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Five Things to Know About Crime Guns, Gun Trafficking, and Background Checks

5.24.2021

In 2018, a Chicago police officer was shot and killed in broad daylight by a person with four felony convictions. During the investigation, authorities found that shell casings from the same gun were linked to another Chicago shooting in 2017, just two months after its last known purchase in Wisconsin. They later found the gun and multiple others recovered in Chicago linked back to one Wisconsin man who would buy guns and then privately sell them through Armslist, a major gun classifieds website. Because these transactions occurred in Wisconsin—a state that does not require background checks on all gun sales—no background checks were required on the private sales, a legal deficit that helped this gun trafficking scheme succeed and led to the murder of a police officer.1Jeremy Gorner and Annie Sweeney, “The Feds Were Watching, but Unlicensed Gun Dealer Was Still Able to Sell Glock That Killed Chicago Police Officer,” Chicago Tribune, October 11, 2018, https://bit.ly/2SOeyb9.

For decades, the US federal background check system has blocked prohibited people from buying a firearm from a licensed gun dealer. This includes, for example, people with a felony conviction or with certain domestic violence histories. Background checks are the foundation of any effective effort to keep guns from prohibited individuals, but that foundation has some dangerous cracks. While federal law requires background checks on gun sales from licensed gun dealers in the business of selling firearms, it does not require them on sales by unlicensed sellers, including by strangers who meet online or at gun shows. To address this gaping loophole, many states have enacted their own laws to require background checks on all gun sales. In states that have not addressed this gap—like Wisconsin in the above example—a private seller on the secondary market need not require a background check nor keep a record of the sale to someone who may be prohibited or who otherwise plans to use the gun in a crime or sell the gun into a criminal market. Without federal action, the current patchwork of state laws makes it easy for individuals to traffic firearms from states with weaker gun laws.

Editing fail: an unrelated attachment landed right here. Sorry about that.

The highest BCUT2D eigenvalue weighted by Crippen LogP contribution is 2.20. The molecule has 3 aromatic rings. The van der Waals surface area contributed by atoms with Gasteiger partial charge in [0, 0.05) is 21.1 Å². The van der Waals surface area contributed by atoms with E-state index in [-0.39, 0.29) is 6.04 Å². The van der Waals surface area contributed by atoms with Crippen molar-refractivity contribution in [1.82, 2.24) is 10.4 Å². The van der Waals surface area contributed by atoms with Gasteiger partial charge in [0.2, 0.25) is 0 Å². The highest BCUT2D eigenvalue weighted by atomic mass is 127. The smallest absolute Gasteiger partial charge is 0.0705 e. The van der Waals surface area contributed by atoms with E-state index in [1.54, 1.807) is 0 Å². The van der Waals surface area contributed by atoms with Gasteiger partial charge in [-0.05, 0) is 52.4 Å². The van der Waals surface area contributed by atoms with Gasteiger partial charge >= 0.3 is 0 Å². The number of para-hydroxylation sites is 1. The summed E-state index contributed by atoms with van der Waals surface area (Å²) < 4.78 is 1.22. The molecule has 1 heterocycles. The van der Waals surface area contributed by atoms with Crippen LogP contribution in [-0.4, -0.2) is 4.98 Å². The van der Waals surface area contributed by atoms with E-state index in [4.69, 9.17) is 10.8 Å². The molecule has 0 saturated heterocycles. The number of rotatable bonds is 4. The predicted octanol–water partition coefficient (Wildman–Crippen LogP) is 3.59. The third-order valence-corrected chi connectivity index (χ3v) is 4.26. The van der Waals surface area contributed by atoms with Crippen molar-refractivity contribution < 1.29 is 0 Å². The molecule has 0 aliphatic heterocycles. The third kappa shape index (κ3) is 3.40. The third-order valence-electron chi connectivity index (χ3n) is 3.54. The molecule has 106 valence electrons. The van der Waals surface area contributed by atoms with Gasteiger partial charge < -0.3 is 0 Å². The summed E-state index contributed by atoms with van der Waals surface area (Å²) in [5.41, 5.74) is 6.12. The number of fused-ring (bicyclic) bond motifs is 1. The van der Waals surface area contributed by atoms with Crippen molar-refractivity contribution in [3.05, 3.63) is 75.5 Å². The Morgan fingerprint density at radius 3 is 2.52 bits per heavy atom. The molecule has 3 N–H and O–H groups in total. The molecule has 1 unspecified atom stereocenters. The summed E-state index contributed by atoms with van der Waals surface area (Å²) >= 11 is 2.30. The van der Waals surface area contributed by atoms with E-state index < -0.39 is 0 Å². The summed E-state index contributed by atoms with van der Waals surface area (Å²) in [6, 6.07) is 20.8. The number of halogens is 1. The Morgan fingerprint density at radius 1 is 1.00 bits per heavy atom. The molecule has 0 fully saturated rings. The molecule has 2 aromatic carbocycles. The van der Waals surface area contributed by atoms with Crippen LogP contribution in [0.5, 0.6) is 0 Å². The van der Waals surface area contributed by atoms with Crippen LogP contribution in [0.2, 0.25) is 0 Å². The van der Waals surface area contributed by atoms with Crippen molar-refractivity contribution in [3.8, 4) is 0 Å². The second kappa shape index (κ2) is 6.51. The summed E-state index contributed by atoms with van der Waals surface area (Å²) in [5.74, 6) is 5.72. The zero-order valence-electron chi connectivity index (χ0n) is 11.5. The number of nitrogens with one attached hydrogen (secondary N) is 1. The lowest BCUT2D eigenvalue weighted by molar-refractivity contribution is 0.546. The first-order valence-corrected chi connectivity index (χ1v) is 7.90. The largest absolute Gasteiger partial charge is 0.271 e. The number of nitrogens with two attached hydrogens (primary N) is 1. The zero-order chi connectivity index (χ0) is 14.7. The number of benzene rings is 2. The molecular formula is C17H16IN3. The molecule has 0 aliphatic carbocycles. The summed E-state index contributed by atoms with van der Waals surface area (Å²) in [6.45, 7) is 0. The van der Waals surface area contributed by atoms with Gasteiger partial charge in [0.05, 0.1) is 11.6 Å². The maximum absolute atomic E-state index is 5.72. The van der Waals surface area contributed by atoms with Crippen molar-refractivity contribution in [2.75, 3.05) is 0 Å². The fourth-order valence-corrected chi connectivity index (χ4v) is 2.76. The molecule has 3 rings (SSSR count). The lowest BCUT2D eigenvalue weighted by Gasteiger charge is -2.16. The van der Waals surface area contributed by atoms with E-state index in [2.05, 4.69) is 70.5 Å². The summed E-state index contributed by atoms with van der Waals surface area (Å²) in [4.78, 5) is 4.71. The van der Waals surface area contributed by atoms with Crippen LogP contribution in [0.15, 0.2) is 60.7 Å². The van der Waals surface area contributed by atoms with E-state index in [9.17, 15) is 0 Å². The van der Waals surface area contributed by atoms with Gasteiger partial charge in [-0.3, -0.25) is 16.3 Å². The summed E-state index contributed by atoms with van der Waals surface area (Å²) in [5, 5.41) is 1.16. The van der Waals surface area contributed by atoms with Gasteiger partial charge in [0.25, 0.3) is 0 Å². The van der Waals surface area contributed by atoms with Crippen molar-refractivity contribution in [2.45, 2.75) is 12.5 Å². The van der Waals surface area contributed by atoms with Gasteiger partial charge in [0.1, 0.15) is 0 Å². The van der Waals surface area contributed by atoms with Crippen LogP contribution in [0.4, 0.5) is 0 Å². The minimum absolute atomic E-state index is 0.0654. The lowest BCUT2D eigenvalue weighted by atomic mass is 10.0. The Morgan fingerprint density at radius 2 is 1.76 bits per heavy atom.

To understand the movement of guns recovered in connection with crimes—referred to as “crime guns”—Everytown analyzed gun trace data from the US Bureau of Alcohol, Tobacco, Firearms and Explosives (ATF) over the five-year period from 2015 to 2019.2US Bureau of Alcohol, Tobacco, Firearms and Explosives, “Data & Statistics: Firearms Trace Data,” accessed April 2021, https://www.atf.gov/resource-center/data-statistics. ATF has found that, among traced crime guns, “new guns that have moved rapidly from the shelf of a [federally licensed dealer] to recovery by law enforcement in three years or less . . . may have been trafficked.”3US Bureau of Alcohol, Tobacco, Firearms and Explosives, “Following the Gun: Enforcing Federal Laws against Firearms Traffickers,” 4, (June 2000, https://www.hsdl.org/?abstract&did=1622, 25; New York State Office of the Attorney General, “Target on Trafficking: New York Crime Gun Analysis,” https://targettrafficking.ag.ny.gov/#part1. This short “time-to-crime” when combined with other factors, like crossing a state border, is a strong indicator that a gun was trafficked.4US Bureau of Alcohol, Tobacco, Firearms and Explosives, “Following the Gun,” 25. We overlaid crime gun trace data—including information on time-to-crime, state of origin, and state of recovery—with information on state laws requiring background checks on all handgun sales, referred to in this report as “background check laws” to gain insight into the flow of crime guns in the United States.